On a cold and rainy and wintry Sunday in New York, I went to a memorial service for a fireman in Manhattan. (Schedules of funerals have begun appearing in the DAILY NEWS, with urgent appeals for people to attend. There will be over 300 of them. ) Today’s memorial service is the only one I have seen scheduled for Manhattan. The rest have been in New Jersey or Long Island. I intend to go to at least one more this week.
The service was held in Central Synagogue. This house of worship is huge, with gorgeous mosaics. Sadly, it burned down three years ago and was rebuilt, and formally reopened on September 9th. Some of the firemen who died on Sept. 11, were those who helped save the structure of Central Synagogue three years ago.
Outside the synagogue was a huge fire dept. bucket-crane holding a large American flag. The synagogue quickly filled up, but hundreds and hundreds of empty seats were kept for firemen and family. A procession began outside with bagpipers playing AMAZING GRACE. Then, carrying American and New York State flags, the lead fireman began marching in. Between them was a fireman carrying David Weiss’s helmet, saying RESCUE COMPANY # 1 on it. Following them came firemen from Weiss’s unit, then hundreds and hundreds of other fireman from New York City, and Long Island and Virginia, all wearing dress uniforms, with white gloves and shiny black shoes. As each man reached the front of the synagogue, he touched the helmet of his fallen comrade.
David Weiss was eulogized by his best friend, a man named Sven, and others, who told stories about his outrageously brave behavior: once he was off-duty, driving his car on the elevated West Side Highway. He saw a car go off the edge into the river. He stopped his car, shimmied down the ironwork, dove in, and rescued the man. He was an ironworker before he was a fireman, and his arms were covered with tattoos. Each of the fireman who spoke ended his talk with “I love you.” Then as each completed their talk, he hugged the fire captain, the mayor, and anyone else on the stage. Firemen hug just like us, except that they also give each other nice, hard pounds on the back. They all prepared their talks; everything was written down. Between speakers, we sang hymns, including one written by a contempoary woman writer, Debbie Friedman.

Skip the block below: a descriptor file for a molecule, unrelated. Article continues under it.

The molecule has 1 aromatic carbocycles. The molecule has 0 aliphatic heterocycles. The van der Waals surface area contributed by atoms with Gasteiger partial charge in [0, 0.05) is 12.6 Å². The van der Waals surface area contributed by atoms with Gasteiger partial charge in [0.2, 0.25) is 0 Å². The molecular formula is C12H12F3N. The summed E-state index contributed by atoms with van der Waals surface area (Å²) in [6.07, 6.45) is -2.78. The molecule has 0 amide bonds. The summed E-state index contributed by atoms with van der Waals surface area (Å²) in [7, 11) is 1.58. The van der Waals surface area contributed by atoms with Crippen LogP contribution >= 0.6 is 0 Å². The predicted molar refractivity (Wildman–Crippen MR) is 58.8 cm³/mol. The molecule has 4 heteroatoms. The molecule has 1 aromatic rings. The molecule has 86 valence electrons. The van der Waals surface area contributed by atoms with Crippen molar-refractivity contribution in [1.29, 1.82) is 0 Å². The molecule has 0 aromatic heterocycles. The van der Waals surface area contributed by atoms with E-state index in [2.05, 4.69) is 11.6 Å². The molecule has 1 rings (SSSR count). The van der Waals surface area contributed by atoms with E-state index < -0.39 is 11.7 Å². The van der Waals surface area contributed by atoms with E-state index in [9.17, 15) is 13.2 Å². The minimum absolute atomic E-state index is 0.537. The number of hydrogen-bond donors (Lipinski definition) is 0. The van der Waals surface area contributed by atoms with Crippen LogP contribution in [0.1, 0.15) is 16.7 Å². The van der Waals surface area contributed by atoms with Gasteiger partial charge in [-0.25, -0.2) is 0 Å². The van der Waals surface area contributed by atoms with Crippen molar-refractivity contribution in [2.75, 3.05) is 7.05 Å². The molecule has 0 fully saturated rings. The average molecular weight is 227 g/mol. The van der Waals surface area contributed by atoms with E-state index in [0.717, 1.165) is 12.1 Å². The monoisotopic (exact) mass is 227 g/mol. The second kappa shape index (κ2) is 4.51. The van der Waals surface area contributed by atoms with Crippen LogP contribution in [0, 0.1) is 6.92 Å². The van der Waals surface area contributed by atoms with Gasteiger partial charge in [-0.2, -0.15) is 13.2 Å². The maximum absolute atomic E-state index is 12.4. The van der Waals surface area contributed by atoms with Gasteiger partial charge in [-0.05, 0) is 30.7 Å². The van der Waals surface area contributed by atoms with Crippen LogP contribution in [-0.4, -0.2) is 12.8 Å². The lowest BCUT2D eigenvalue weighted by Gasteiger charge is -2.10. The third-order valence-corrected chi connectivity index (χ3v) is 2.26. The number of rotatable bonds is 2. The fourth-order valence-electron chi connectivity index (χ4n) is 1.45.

Mayor Guiliani spoke next to last. He assured David Weiss’s children (girl and boy teenagers) that they would always have many friends among the firemen. He urged the firemen to stand up so that the children would see who would be there for them. He said this is not just for today–this is for their graduations and other events, and that the children might well get sick of them hanging around. He told the children to watch as the entire audience gave their fathe, who was a hero, a standing ovation. He also assured the children that the best of their father lives inside them and can never be totally lost.
I am a firm, sincere Democrat, but the mayor was even more impressive in person than he’s been on tv. He used no notes and was eloquent and sincere in every word he uttered. At the end of the ceremony, David Weiss’s helmet was given to his son and the flag to his daughter. Then everyone sang GOD BLESS AMERICA, led by the Fire Department Chief.
Then all the firemen and dignitaries marched back out the door of the synagogue. Waiting there were the bagpipers, who played AMERICA THE BEAUTIFUL. Hundreds of firemen, along with the mayor and fire chief, stood in formation as the family came out. They stood there in the rain, as the family passed before them, shaking their hands….
This description gives such an inadequate sense of the depth of the feelings at the memorial service. I don’t know how it has escaped me all these years that these men willingly risk their lives every single time they go out to a fire. I have taken them for granted, and never understood this society of men (and women) who live by a profound code of honor. How many other people, I wonder, can say the same?